My first real job (I worked summer camps prior) was working in a local jewelry store with one of my best friends (she helped get me the job, #bffgoals) when I was 17. After that I worked in retail and in a restaurant while I was in college. When I graduated I started working part time again while I was figuring out my business and trying to figure out what the fuck I was doing. Then for awhile I worked full time as a key holder and assistant manager, so I definitely have experience in the retail game. As I was working on my design business and even now after leaving my retail job, I still remember a lot of the lessons I learned and how they help me now. So these are the top 5 lessons working retail taught me about running a business.
1. Share the benefits & Ask for the sale
Working in a bigger retail store, part of our job was to sell credit cards. Although, not gonna lie, almost every employee hated doing this (so don’t shoot the messenger when people ask), but it was a requirement when we were on cash register duties. Anyways, we were taught that we needed to ask EVERY. SINGLE. PERSON. when they were checking out. And when we did, that we had to sell the benefits of getting the card (which included a discount on their first purchase). The goal was also to have 1 person sign up out of every 100 people. But again, it was important to ask everyone.
As I look back, it makes perfect sense when it comes to running a business to always ask for the sale and to also always be promoting the benefits of what you offer vs just the tangible goods. Because the truth is, if you don’t ask for the sale, the answer will always be no. So whether you’re selling services or have a shop, ask & share the benefits!
2. make things as clear as possible (people get confused easily)
I’m going to say this as kindly as possible but the truth is, people will get confused over the simplest thing if it’s not crystal clear. And even then, people are still going to ask you crazy questions. So whether it’s your policies, your contracts, your offerings, your website copy, your ads, etc.. focus on being clear not clever! Then bold words, underline them, do everything you can to make it as easy as possible for your customer to understand. Because if they don’t, they will either get upset or they will leave.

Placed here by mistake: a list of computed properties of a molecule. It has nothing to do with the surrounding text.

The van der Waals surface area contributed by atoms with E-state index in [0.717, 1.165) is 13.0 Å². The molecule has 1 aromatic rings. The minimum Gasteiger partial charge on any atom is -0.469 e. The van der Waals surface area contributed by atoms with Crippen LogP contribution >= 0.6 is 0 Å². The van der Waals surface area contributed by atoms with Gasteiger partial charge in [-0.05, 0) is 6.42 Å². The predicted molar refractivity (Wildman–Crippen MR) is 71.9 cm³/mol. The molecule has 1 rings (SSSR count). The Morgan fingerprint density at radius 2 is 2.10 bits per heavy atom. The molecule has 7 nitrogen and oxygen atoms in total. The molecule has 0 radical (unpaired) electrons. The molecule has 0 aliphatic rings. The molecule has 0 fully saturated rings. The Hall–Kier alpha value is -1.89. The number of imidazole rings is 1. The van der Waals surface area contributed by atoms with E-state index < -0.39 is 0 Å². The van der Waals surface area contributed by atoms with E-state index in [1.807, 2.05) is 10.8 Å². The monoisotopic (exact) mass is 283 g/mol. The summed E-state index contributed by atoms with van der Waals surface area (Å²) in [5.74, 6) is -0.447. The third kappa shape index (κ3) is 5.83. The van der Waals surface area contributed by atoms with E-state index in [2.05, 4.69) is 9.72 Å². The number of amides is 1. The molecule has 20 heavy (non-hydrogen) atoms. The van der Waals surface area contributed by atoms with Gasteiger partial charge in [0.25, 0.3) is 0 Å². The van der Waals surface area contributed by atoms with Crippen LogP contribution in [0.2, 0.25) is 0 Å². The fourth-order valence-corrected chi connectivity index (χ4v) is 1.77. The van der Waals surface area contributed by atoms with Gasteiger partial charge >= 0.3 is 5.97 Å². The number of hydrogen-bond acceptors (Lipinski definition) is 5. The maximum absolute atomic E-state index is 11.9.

3. Have strong policies and boundaries and actually follow through
Going along with making things clear, make sure you have a return policy and/or any other policy and boundaries and actually stick to them! I do think it’s okay to make exceptions when it’s properly called for, but in most cases it’s not. And the problem is that it opens the floodgates for people to ignore your policies. This does not mean it’s okay to be impolite when something does come up, it’s more to make sure that expectations are set for everyone involved and that those are being respected.
4. be f*cking nice to everyone
Be nice. That’s really all. People are people and you never know what they are going through, so be kind as much as possible. This really does matter and provide a great level of customer service that is never forgotten.
5. everyone communicates differently
When I was in a keyholder / manager possible I learned that everyone communicates differently. Some people require more step by step detailed instructions, while others just need an overview in order to get started. This was something I didn’t really understand until I learned about it and it’s helped me immensely as both a business owner and a person. If you don’t know how people communicate, ask them. Once you figure things out more, it will make delegating and getting things done much more efficiently and with happier team members around you.
I think working retail gets a lot of unnecessary flack and disrepect but it’s honestly some of the hardest work that I’ve done and it’s taught me a lot. These were the top 5 lessons working retail taught me about running a business but there are so many more. I hope this helps and gives you a bit of insight and info to help you with your business!